Table 6: MAT of duplicate IP addresses
Table 7 illustrates an example mapping from a host IP address to a plurality of delegate MAC addresses, e.g., for a plurality of subnets. The mapping may be sent by the DBB in a gratuitous group ARP to advertise the host IP address of each VLAN associated with the DBB. Each delegate MAC address (DBB-MAC1, DBB-MAC2, etc.) may map to multiple corresponding host IP addresses in the subnet. Each delegate DBB MAC address may be associated with a user of the host IP address or a virtual subnet ID. Each host IP address representing a DBBMAC address may also correspond to multiple VLANs (VID-1, VID-2, VID-n, etc.). The host IP address in each subnet may be different. Duplicate host IP addresses may be associated with the same VLAN, but with different user IDs, and may be mapped to different representative DBB MAC addresses.
Table 7: information carried by gratuitous group ARP
Fig. 22 illustrates one embodiment of a failure takeover scheme 2200 that may be used for an internetwork zone in a two-tier bridged network. The failover scheme 2100 may be used when any DBB (e.g., ToR switch) in an interconnect region fails. A two-tier bridged network may include a plurality of core bridges 2212 and a plurality of DBBs 2222 or zone border switches in a core zone 1810, as well as a plurality of zones 2220. Area 2220 may include a DBB 2222, a plurality of intermediate switches 2224, and a plurality of end stations 2226, such as servers/VMs. The two-tier bridged network may also include a DS (not shown), which may be connected to a DBB 2222 via a core area 2210, for example. Some DBBs 2222, intermediate switches 2224, and end stations 2226 may belong to VLANs established in a layer two bridged network. Portions of the two-tier bridged network may be laid out as shown in fig. 22.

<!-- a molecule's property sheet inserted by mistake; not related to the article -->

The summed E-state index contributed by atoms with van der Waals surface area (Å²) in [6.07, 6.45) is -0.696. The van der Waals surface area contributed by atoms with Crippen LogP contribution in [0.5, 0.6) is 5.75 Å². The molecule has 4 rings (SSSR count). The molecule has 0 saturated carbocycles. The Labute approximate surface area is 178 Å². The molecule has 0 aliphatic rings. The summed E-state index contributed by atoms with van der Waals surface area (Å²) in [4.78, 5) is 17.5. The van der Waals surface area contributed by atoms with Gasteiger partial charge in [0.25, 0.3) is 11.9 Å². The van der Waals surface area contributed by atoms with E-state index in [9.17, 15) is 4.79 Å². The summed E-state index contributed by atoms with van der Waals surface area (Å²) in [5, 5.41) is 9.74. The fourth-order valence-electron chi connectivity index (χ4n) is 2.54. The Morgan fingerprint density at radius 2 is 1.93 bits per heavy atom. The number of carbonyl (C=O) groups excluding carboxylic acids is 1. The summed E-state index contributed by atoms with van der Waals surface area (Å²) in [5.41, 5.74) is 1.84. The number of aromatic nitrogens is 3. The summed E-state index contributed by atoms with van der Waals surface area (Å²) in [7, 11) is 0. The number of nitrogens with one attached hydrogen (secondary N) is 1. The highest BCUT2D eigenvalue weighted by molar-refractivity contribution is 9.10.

When a primary DBB 2222 in a VLAN fails, the VLAN may be established using one or more backup DBBs 2222. The standby DBB 222 may establish active connections with at least some intermediate switches 2224 belonging to the VLAN and possibly with the new core bridge 2212. This is shown in dashed lines in fig. 22. Thus, the path to the end station 2226 of the VLAN is not lost, allowing the end station 2226 to communicate via the VLAN. When a DBB 222 in a VLAN fails, the DS may be notified of the failure, for example, by sending an explicit message to the DS or using a keep-alive method. Thus, the DBB can replace the address information of the failed DBB and possibly other original DBBs 2222 in the VLAN with the information of the spare new DBB 2222 in the entry of the DS address table, which new DBB 2222 is then used to replace the failed and other original DBBs 2222. The replaced fault and initial DBB are shown as circles in fig. 22. Upon detecting the failed DBB 2222, the replacement DBB may send an LSA to the DS or core area 2010 indicating that the address of the failed DBB, including all delegate addresses, is available to the replacement DBB 2222.